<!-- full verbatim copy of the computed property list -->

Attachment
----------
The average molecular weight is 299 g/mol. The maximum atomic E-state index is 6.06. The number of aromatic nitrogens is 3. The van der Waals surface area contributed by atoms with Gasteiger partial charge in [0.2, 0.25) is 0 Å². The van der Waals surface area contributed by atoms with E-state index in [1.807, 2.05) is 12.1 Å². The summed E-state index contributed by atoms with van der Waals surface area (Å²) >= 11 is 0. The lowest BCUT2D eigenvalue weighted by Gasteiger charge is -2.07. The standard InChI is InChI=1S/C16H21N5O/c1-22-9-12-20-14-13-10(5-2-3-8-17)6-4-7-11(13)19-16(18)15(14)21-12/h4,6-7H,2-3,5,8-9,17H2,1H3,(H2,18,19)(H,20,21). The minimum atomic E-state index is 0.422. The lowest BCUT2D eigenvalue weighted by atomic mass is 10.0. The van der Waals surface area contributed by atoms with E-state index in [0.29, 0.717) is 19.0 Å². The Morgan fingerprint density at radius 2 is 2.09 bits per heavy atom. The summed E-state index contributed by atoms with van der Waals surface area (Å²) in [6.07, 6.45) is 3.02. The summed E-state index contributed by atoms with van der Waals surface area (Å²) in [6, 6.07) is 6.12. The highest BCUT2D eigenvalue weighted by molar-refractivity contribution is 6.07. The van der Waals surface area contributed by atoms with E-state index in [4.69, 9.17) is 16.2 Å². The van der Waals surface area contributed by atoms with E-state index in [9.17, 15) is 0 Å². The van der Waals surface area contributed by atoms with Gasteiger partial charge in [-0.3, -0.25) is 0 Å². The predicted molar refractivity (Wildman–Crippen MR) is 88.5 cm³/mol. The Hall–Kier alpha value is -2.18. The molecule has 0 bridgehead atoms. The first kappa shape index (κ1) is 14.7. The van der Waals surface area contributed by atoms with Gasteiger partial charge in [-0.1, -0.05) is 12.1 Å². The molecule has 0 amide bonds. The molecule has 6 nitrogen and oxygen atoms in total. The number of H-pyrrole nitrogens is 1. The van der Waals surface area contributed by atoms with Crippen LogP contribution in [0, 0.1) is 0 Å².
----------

The average molecular weight is 299 g/mol. The maximum atomic E-state index is 6.06. The number of aromatic nitrogens is 3. The van der Waals surface area contributed by atoms with Gasteiger partial charge in [0.2, 0.25) is 0 Å². The van der Waals surface area contributed by atoms with E-state index in [1.807, 2.05) is 12.1 Å². The summed E-state index contributed by atoms with van der Waals surface area (Å²) >= 11 is 0. The lowest BCUT2D eigenvalue weighted by Gasteiger charge is -2.07. The standard InChI is InChI=1S/C16H21N5O/c1-22-9-12-20-14-13-10(5-2-3-8-17)6-4-7-11(13)19-16(18)15(14)21-12/h4,6-7H,2-3,5,8-9,17H2,1H3,(H2,18,19)(H,20,21). The minimum atomic E-state index is 0.422. The lowest BCUT2D eigenvalue weighted by atomic mass is 10.0. The van der Waals surface area contributed by atoms with E-state index in [0.29, 0.717) is 19.0 Å². The Morgan fingerprint density at radius 2 is 2.09 bits per heavy atom. The summed E-state index contributed by atoms with van der Waals surface area (Å²) in [6.07, 6.45) is 3.02. The summed E-state index contributed by atoms with van der Waals surface area (Å²) in [6, 6.07) is 6.12. The highest BCUT2D eigenvalue weighted by molar-refractivity contribution is 6.07. The van der Waals surface area contributed by atoms with E-state index in [4.69, 9.17) is 16.2 Å². The van der Waals surface area contributed by atoms with E-state index in [9.17, 15) is 0 Å². The van der Waals surface area contributed by atoms with Gasteiger partial charge in [-0.3, -0.25) is 0 Å². The predicted molar refractivity (Wildman–Crippen MR) is 88.5 cm³/mol. The Hall–Kier alpha value is -2.18. The molecule has 0 bridgehead atoms. The first kappa shape index (κ1) is 14.7. The van der Waals surface area contributed by atoms with Gasteiger partial charge in [-0.1, -0.05) is 12.1 Å². The molecule has 0 amide bonds. The molecule has 6 nitrogen and oxygen atoms in total. The number of H-pyrrole nitrogens is 1. The van der Waals surface area contributed by atoms with Crippen LogP contribution in [0, 0.1) is 0 Å².